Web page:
As employers scramble to find workers, job search requirement reinstated for unemployed
HONOLULU, Hawaii (HawaiiNewsNow) - Beginning May 29, unemployment claimants will need to start attesting they are searching for work ― a requirement that was suspended during the pandemic.
The change comes as employers in the islands and nationally scramble to find workers, despite the high unemployment rate. Some fear that there are too many disincentives to getting back on the job.
In a news conference Wednesday, Gov. David Ige said the requirement is being reinstated because the public health crisis is easing up while the economy is revving up. Some 106,000 claimants will need to attest they are searching for work in order to continue getting unemployment benefits, officials said.
Claimants will need to start filing those reports on June 6.
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The change comes as the unemployment rate in Hawaii stands at 8.5%. Nationwide, the unemployment rate is 6.1%.
The state is bringing back the requirement amid a national conversation about a labor shortage ― a seeming paradox with so many unemployed that reflects everything from a lack of childcare to concerns about COVID protections in the workplace to wages in entry level jobs.
Some have claimed that the federal $300 unemployment benefit that’s on top of the state’s unemployment amount is discouraging people from returning to work.
And a number of states have actually suspended that payout.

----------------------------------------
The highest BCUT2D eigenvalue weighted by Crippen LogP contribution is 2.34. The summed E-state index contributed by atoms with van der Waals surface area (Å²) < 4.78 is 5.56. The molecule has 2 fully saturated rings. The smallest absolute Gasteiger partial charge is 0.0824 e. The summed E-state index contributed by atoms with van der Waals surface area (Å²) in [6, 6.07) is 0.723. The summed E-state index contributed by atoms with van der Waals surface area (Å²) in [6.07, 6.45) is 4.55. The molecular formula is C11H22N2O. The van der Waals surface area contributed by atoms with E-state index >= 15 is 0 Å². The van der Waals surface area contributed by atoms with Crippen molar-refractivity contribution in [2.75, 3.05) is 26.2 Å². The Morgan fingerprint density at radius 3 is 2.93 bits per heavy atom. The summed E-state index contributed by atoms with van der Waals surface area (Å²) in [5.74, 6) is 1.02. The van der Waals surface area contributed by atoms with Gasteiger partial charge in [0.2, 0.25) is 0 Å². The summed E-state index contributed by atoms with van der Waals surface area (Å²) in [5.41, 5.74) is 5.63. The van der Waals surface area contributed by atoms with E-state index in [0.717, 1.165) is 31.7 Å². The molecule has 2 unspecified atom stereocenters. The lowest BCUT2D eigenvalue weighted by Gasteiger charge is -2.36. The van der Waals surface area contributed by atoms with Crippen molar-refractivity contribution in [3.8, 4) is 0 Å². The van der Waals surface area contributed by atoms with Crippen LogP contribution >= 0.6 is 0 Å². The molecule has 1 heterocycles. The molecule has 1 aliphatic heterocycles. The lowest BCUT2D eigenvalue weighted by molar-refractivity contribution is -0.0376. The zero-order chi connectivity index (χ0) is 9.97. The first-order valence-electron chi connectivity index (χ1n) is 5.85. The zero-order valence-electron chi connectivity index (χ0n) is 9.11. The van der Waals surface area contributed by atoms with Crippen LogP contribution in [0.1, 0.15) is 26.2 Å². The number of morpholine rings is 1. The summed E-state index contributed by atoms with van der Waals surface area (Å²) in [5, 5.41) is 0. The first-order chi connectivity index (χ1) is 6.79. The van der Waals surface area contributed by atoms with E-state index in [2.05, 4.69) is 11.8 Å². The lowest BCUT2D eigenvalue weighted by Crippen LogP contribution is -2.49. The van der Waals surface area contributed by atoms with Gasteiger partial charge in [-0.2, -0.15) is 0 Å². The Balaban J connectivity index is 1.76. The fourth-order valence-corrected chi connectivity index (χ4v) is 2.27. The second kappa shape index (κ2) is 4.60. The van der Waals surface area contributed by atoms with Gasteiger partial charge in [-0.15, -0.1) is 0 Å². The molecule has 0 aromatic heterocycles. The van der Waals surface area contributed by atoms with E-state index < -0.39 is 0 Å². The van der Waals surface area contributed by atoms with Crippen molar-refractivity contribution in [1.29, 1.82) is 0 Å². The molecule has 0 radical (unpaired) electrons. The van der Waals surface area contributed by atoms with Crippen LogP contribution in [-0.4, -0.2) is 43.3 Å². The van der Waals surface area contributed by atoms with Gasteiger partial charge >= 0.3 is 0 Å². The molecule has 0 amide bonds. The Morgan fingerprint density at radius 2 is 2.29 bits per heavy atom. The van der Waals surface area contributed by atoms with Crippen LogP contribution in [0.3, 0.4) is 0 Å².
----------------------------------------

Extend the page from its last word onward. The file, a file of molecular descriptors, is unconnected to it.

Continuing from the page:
But the governor on Thursday said he had no plans to do so.
The Hawaii Restaurant Association says despite many openings at restaurants, no-shows at interviews are a problem. “OK, great, we’ll see you tomorrow and they don’t show up,” said Sheryl Matsuoka, executive director of the Hawaii Restaurant Association.
Meanwhile, an unemployed restaurant worker Dave Moscowitz agreed the reinstated reporting is a step in the right direction.
But he believes restaurant capacity limits and low pay are keeping people at home.
“If you can make what you made on unemployment and it’s not enough to pay your bills that doesn’t make any sense to go back to work,” he said.
The state says it will randomly investigate to keep claimants honest.
“Claimants do have to report and we do follow up on a random basis, but employers also have an opportunity to report refusal of work,” said Anne Perreria-Eustaquio, director of the Department of Industrial and Labor Relations.
Union workers and gig workers don’t have to do the extra filing and the state says lack of childcare is not an excuse to not look for work.
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